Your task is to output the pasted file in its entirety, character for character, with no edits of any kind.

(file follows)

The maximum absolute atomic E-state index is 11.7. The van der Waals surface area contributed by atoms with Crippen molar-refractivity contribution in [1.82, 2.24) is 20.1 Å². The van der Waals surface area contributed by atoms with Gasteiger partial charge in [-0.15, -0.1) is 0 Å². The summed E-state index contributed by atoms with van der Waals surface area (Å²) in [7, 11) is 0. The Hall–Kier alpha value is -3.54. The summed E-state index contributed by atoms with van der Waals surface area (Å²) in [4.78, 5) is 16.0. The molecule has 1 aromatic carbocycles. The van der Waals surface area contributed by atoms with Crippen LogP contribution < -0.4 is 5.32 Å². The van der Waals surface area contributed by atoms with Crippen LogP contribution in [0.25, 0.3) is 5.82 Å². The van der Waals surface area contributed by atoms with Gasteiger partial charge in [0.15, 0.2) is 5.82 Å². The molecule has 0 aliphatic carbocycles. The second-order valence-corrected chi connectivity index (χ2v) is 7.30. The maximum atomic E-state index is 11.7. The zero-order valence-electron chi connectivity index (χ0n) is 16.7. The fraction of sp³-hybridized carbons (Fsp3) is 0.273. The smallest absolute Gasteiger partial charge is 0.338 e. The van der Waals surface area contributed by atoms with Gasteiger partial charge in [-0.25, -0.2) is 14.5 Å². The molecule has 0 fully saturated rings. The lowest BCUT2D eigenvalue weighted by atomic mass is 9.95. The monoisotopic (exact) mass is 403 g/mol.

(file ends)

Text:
The maximum absolute atomic E-state index is 11.7. The van der Waals surface area contributed by atoms with Crippen molar-refractivity contribution in [1.82, 2.24) is 20.1 Å². The van der Waals surface area contributed by atoms with Gasteiger partial charge in [-0.15, -0.1) is 0 Å². The summed E-state index contributed by atoms with van der Waals surface area (Å²) in [7, 11) is 0. The Hall–Kier alpha value is -3.54. The summed E-state index contributed by atoms with van der Waals surface area (Å²) in [4.78, 5) is 16.0. The molecule has 1 aromatic carbocycles. The van der Waals surface area contributed by atoms with Crippen LogP contribution < -0.4 is 5.32 Å². The van der Waals surface area contributed by atoms with Crippen LogP contribution in [0.25, 0.3) is 5.82 Å². The van der Waals surface area contributed by atoms with Gasteiger partial charge in [0.15, 0.2) is 5.82 Å². The molecule has 0 aliphatic carbocycles. The second-order valence-corrected chi connectivity index (χ2v) is 7.30. The maximum atomic E-state index is 11.7. The zero-order valence-electron chi connectivity index (χ0n) is 16.7. The fraction of sp³-hybridized carbons (Fsp3) is 0.273. The smallest absolute Gasteiger partial charge is 0.338 e. The van der Waals surface area contributed by atoms with Gasteiger partial charge in [-0.25, -0.2) is 14.5 Å². The molecule has 0 fully saturated rings. The lowest BCUT2D eigenvalue weighted by atomic mass is 9.95. The monoisotopic (exact) mass is 403 g/mol.